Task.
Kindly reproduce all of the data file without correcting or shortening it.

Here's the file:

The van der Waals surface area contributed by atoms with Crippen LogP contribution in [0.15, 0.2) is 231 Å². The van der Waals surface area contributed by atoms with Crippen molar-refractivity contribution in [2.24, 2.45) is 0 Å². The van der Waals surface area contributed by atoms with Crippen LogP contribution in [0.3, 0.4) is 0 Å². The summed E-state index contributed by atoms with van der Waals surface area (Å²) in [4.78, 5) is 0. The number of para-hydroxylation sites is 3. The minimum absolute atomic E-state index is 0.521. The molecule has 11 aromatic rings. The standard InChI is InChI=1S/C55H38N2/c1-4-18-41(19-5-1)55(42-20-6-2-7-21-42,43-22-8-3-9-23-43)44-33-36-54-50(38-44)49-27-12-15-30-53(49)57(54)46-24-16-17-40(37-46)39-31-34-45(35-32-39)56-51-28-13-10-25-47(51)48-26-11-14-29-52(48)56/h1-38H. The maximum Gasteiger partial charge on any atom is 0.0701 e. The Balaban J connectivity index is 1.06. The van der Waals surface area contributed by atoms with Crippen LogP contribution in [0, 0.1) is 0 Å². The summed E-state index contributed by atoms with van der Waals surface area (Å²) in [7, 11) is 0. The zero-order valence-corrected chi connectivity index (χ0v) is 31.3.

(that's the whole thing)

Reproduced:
The van der Waals surface area contributed by atoms with Crippen LogP contribution in [0.15, 0.2) is 231 Å². The van der Waals surface area contributed by atoms with Crippen molar-refractivity contribution in [2.24, 2.45) is 0 Å². The van der Waals surface area contributed by atoms with Crippen LogP contribution in [0.3, 0.4) is 0 Å². The summed E-state index contributed by atoms with van der Waals surface area (Å²) in [4.78, 5) is 0. The number of para-hydroxylation sites is 3. The minimum absolute atomic E-state index is 0.521. The molecule has 11 aromatic rings. The standard InChI is InChI=1S/C55H38N2/c1-4-18-41(19-5-1)55(42-20-6-2-7-21-42,43-22-8-3-9-23-43)44-33-36-54-50(38-44)49-27-12-15-30-53(49)57(54)46-24-16-17-40(37-46)39-31-34-45(35-32-39)56-51-28-13-10-25-47(51)48-26-11-14-29-52(48)56/h1-38H. The maximum Gasteiger partial charge on any atom is 0.0701 e. The Balaban J connectivity index is 1.06. The van der Waals surface area contributed by atoms with Crippen LogP contribution in [0, 0.1) is 0 Å². The summed E-state index contributed by atoms with van der Waals surface area (Å²) in [7, 11) is 0. The zero-order valence-corrected chi connectivity index (χ0v) is 31.3.